5. Guys, it’s pretty obvious to old school Blizzard games-players that Battle.net 2.0 is dumb. There have been a lot of complaints about the lack of chat channels and communication between non-friends, as well as the two-tiered friend list in which the RealID broadcasts your Real Name to your RealID friends as well as THEIR friends.
    Also of note is a lack of LAN play; you must be connected to Blizzard’s servers to play the game. This is nothing new in terms of games made in the last couple years; however it, as well as the anonymity in chat function, worked fine for many players of Starcraft and Diablo II and Warcraft III in Battle.net 1.0.

    Essentially, many players see it as Blizzard dropping what was the perfect model for the entanglements with Facebook and the all-important moneymaker of tracking users while not facilitating communication without a payback – that of less security. I don’t want to give my name to other people, especially when it might be used to track my whereabouts in other internet spheres of influence.. information that Blizzard is free to sell to partners.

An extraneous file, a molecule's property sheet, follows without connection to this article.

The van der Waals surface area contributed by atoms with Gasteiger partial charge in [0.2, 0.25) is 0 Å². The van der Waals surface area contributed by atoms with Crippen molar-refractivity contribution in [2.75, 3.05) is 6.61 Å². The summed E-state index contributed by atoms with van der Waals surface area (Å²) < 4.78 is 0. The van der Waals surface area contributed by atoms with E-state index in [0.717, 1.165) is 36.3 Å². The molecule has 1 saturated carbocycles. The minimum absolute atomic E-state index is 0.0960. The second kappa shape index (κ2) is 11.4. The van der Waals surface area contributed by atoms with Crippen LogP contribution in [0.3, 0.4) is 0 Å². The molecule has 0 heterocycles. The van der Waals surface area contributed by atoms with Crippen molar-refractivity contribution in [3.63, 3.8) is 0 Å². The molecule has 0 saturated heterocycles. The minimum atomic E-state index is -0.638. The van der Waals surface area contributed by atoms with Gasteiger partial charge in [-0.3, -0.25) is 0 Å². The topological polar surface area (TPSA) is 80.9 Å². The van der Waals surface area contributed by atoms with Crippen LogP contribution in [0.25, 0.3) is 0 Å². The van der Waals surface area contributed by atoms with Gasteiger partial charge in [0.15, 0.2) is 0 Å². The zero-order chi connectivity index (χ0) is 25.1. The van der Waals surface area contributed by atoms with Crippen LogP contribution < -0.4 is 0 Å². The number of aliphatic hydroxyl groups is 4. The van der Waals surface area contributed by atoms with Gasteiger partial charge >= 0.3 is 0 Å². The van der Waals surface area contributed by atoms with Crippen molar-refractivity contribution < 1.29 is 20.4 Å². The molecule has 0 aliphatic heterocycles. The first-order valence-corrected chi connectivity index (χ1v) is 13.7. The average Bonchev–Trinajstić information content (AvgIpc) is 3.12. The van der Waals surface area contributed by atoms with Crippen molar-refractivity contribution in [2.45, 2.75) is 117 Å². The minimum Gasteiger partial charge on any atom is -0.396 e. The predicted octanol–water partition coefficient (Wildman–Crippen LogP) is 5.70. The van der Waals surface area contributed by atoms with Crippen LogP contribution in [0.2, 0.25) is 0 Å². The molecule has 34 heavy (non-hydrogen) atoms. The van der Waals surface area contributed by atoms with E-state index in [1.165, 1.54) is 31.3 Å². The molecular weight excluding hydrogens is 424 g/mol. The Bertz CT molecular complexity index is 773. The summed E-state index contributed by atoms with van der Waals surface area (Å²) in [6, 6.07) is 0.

All of this may or may not have to do with Blizzard being ‘acquired’ by Activision/Vivendi a couple years back. Many of the fans, as do I, feel that the ‘old’ Blizzard would not have considered such social-networking-data-mining moves back when they were independent and churning out the best damn games in the business.

    Once you get past the ‘integral’ features of their ‘new battle.net service’, the game itself is beautiful and well-played. It is everything we desire from Blizzard in a new Starcraft title.. but pouring money into Battle.net to turn gold into crap is angering a lot of the fanbase. And for good reason.